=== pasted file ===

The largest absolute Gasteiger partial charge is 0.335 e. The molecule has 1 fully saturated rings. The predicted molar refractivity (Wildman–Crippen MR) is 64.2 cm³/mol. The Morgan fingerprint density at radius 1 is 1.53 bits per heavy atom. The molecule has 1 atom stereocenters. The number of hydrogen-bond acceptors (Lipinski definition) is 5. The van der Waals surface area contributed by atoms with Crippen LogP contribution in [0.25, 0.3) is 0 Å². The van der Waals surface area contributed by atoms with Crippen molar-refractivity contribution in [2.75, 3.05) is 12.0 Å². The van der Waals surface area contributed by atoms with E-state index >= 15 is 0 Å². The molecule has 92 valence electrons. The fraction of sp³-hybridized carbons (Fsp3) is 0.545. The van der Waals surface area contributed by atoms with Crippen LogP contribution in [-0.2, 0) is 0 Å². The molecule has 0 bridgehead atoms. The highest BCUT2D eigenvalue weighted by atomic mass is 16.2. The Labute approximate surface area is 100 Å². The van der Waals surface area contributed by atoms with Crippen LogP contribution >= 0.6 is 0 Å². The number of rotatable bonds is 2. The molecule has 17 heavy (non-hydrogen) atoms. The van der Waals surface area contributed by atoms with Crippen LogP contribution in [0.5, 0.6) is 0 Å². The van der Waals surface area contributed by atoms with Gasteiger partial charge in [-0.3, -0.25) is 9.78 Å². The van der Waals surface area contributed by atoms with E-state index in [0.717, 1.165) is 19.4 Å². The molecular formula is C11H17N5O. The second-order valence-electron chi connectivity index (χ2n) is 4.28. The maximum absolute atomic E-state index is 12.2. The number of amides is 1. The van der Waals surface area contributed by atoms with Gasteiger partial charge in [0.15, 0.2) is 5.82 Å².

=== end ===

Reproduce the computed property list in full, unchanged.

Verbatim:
The largest absolute Gasteiger partial charge is 0.335 e. The molecule has 1 fully saturated rings. The predicted molar refractivity (Wildman–Crippen MR) is 64.2 cm³/mol. The Morgan fingerprint density at radius 1 is 1.53 bits per heavy atom. The molecule has 1 atom stereocenters. The number of hydrogen-bond acceptors (Lipinski definition) is 5. The van der Waals surface area contributed by atoms with Crippen LogP contribution in [0.25, 0.3) is 0 Å². The van der Waals surface area contributed by atoms with Crippen molar-refractivity contribution in [2.75, 3.05) is 12.0 Å². The van der Waals surface area contributed by atoms with E-state index >= 15 is 0 Å². The molecule has 92 valence electrons. The fraction of sp³-hybridized carbons (Fsp3) is 0.545. The van der Waals surface area contributed by atoms with Crippen LogP contribution in [-0.2, 0) is 0 Å². The molecule has 0 bridgehead atoms. The highest BCUT2D eigenvalue weighted by atomic mass is 16.2. The Labute approximate surface area is 100 Å². The van der Waals surface area contributed by atoms with Crippen LogP contribution >= 0.6 is 0 Å². The number of rotatable bonds is 2. The molecule has 17 heavy (non-hydrogen) atoms. The van der Waals surface area contributed by atoms with Crippen LogP contribution in [0.5, 0.6) is 0 Å². The van der Waals surface area contributed by atoms with Gasteiger partial charge in [-0.3, -0.25) is 9.78 Å². The van der Waals surface area contributed by atoms with E-state index in [0.717, 1.165) is 19.4 Å². The molecular formula is C11H17N5O. The second-order valence-electron chi connectivity index (χ2n) is 4.28. The maximum absolute atomic E-state index is 12.2. The number of amides is 1. The van der Waals surface area contributed by atoms with Gasteiger partial charge in [0.15, 0.2) is 5.82 Å².